“For some entities, it can be helpful when OCR hands out that kind of guidance,” she stated. “And we're seeing more enforcement, which is scary, but also can be helpful if you're internally trying to get more resources and more focus on security issues to help demonstrate the need for it. It can also be helpful in showing why this expense should be a high priority, stay on the budget, and get addressed.”
OCR HIPAA audits also a lesson in monitoring risk
The second phase of the OCR HIPAA audits can also be an important lesson for healthcare organizations to ensure that they are properly monitoring their areas of potential risk. Anna Spencer, a partner at Sidley Austin LLP told HealthITSecurity.com in an email that findings from the Phase One audit program and OCR settlements suggest that many covered entities fail to conduct risk assessments.
Other common compliance issues involve identifying and reporting breaches, which is why breach reporting is one of OCR’s three major areas of focuses under the Phase Two audits.
“Even if they are not selected, regulated entities should familiarize themselves with the audit protocols which offer a great window into the types of documentation and activities OCR expects to see when it assesses compliance with HIPAA,” Spencer said.
“For example, in addition to policies and procedures and risk assessments, OCR has requested evidence in the form of screen shots, meeting minutes or otherwise that risk assessments, which are comprehensive reports on the risks to ePHI, and system vulnerabilities are circulated to management and personnel in IT whose job it is to ensure that appropriate actions are taken to reduce risks identified in the risk assessment to a reasonable level.”
Connected medical devices, BYOD policies affect risk management
The increase in connected medical devices and BYOD strategies can definitely complicate how covered entities need to approach their data security measures, Warren said.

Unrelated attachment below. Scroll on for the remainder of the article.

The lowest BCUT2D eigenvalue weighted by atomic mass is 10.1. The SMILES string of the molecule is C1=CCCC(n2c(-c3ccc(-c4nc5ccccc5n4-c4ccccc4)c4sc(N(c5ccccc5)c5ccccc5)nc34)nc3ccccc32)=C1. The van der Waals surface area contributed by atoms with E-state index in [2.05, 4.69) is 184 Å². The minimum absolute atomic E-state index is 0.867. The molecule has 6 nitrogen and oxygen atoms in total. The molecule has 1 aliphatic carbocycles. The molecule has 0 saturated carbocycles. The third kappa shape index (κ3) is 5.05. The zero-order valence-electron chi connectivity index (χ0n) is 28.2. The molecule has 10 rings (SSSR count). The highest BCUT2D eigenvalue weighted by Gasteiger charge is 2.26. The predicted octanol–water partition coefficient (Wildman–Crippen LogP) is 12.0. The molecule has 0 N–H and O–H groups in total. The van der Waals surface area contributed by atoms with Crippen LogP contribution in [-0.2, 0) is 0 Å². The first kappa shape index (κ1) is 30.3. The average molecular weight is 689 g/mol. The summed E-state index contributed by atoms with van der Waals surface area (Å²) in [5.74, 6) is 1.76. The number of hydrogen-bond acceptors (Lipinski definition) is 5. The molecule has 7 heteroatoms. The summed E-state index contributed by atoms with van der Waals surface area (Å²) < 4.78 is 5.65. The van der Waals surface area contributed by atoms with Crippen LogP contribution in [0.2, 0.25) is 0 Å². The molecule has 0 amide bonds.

“It obviously brings in a lot more variables versus you having everyone on the same exact equipment, where you know all the different things that can happen,” she stated. “It makes the life of the security professional much more complicated and then obviously elevates the human risk factor and all the possible threats that can happen if it's your own device and it's mobile.”
Organizations should consider how to implement realistic policies as well. For example, it can be said in theory that banning a certain type of device is the right approach. However, it’s not necessarily realistic.
Covered entities and their security teams need to find ways to keep daily operations running smoothly while still effectively managing potential risk.
Spencer agreed that having more connected devices presents multiple risks to ePHI.
“For example, there is the risk that any PHI saved to the device could be compromised if the device is lost or stolen,” she said. “There is the risk that malware could infect the device which could compromise the security of any EMR or other system to which the mobile device can connect. OCR expects that these and other risks are identified in the entity’s risk assessments and that risk management plans address how the entity has taken steps to reduce the risks (e.g., using remote wipe software to delete data if the device is lost or stolen).”
There are many ways covered entities may become the target of an OCR inquiry and these are the types of things all regulated entities should be doing to comply with HIPAA, Spencer maintained.
Organizations could be investigated for numerous reasons, including the OCR HIPAA audit program, as a result of a data breach, a complaint by a patient or a plan enrollee, or even because a news article raises concerns at the agency.
Maintaining awareness of potential risk areas to stay secure in 2016
There has definitely been an increase in OCR enforcement, Warren pointed out. The key takeaway from the majority of those cases is that they typically involve a lack of a strong risk analysis, or just having a risk analysis in the first place.
“There’s still a focus and a need to have a good risk analysis, determine how thorough it is, know if it picks up things like ransomware, all of the data locations, and if it is current or not,” she said. “That’s a continual process. Obviously, if you buy a new program, you will need to update the risk analysis and take that into account.”
Organizations have lots of things they're trying to accomplish, and it can be hard to stay on top of all those things, Warren added. However, making sure there is a solid and well thought out risk analysis is one of the most important things to be done.